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Anger as transport help is axed

Students in Devon will have to pay Pounds 500 a year to travel to college by bus or train after the county council abolished transport support.

The cuts, imposed by the Lib Dem-controlled authority, have outraged colleges which have warned that drop-out rates will surge. North Devon College - one of the most isolated in Britain - has more than 1,200 students living at least three miles away who depend on public transport.

The county council took the decision "reluctantly", saying that the alternative was major cuts to school budgets. But the colleges and training and enterprise councils insist it is a false economy since more money will have to be spent finding alternative training for those who fail to stay on.

Costs for transport to college have risen progressively since the 1992 Further and Higher Education Act stripped education authorities of control of FE but maintained LEA responsibility for transport.

Devon colleges are among the worst hit. The local authority imposed a Pounds 35 charge in 1993. It rose to Pounds 165 last year and Pounds 500 this year.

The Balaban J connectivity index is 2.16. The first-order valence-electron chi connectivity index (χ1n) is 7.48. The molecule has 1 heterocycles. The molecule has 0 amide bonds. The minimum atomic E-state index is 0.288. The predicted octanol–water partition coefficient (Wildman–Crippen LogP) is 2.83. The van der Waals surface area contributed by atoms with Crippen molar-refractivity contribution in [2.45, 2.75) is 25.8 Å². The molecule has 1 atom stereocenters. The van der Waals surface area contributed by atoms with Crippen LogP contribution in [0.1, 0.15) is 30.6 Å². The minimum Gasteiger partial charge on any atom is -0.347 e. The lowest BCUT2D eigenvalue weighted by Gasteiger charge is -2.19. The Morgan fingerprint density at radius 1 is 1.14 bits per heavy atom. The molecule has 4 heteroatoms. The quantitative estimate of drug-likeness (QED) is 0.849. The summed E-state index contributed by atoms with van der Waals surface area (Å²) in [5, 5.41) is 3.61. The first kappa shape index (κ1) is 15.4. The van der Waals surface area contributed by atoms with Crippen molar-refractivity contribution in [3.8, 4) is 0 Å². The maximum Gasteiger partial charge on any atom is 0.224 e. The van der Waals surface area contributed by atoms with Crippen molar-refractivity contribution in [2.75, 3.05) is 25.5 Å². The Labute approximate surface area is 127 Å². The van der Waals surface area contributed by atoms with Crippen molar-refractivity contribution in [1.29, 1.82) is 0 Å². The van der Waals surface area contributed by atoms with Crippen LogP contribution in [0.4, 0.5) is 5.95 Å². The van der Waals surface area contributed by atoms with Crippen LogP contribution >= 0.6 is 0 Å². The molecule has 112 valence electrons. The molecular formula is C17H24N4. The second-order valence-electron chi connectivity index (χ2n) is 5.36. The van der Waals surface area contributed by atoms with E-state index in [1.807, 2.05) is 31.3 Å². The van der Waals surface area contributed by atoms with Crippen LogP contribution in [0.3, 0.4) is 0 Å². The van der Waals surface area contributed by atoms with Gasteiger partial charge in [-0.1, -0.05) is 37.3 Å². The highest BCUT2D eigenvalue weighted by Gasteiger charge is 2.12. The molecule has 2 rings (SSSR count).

The decision has angered the political opposition who accuse the Lib Dems of jeopardising the futures of thousands of 16-year-olds.

Shadow education minister and Tiverton MP Angela Browning said: "We are in a position where something that has been provided or organised is not being renewed. If there is not a package of transport it could frighten a lot of people off."

Saxon Spence, Devon's Labour education chair and former education chairman of the Association of County Councils, said: "We are trying to get recognition of the costs of rural areas. But there is a problem with transport for 16-year-olds.

"I tried to get agreement that existing arrangements would not be disturbed. I don't think that arrangements for people already on courses should be changed. "

David Truman, principal of North Devon College, said: "I find it extraordinary that the Lib Dems should impose such cuts. It is against their policy of increasing the skills base of the community through education and their traffic policy of keeping car use to a minimum."

The college already spends Pounds 40,000 a year subsidising transport for the most needy. He is looking at ways of increasing support for future students but is doubtful. "We are a low-spending college and get only around Pounds 2,000 for an A-level student. I don't see how we can find the extra Pounds 300-400 they would need."

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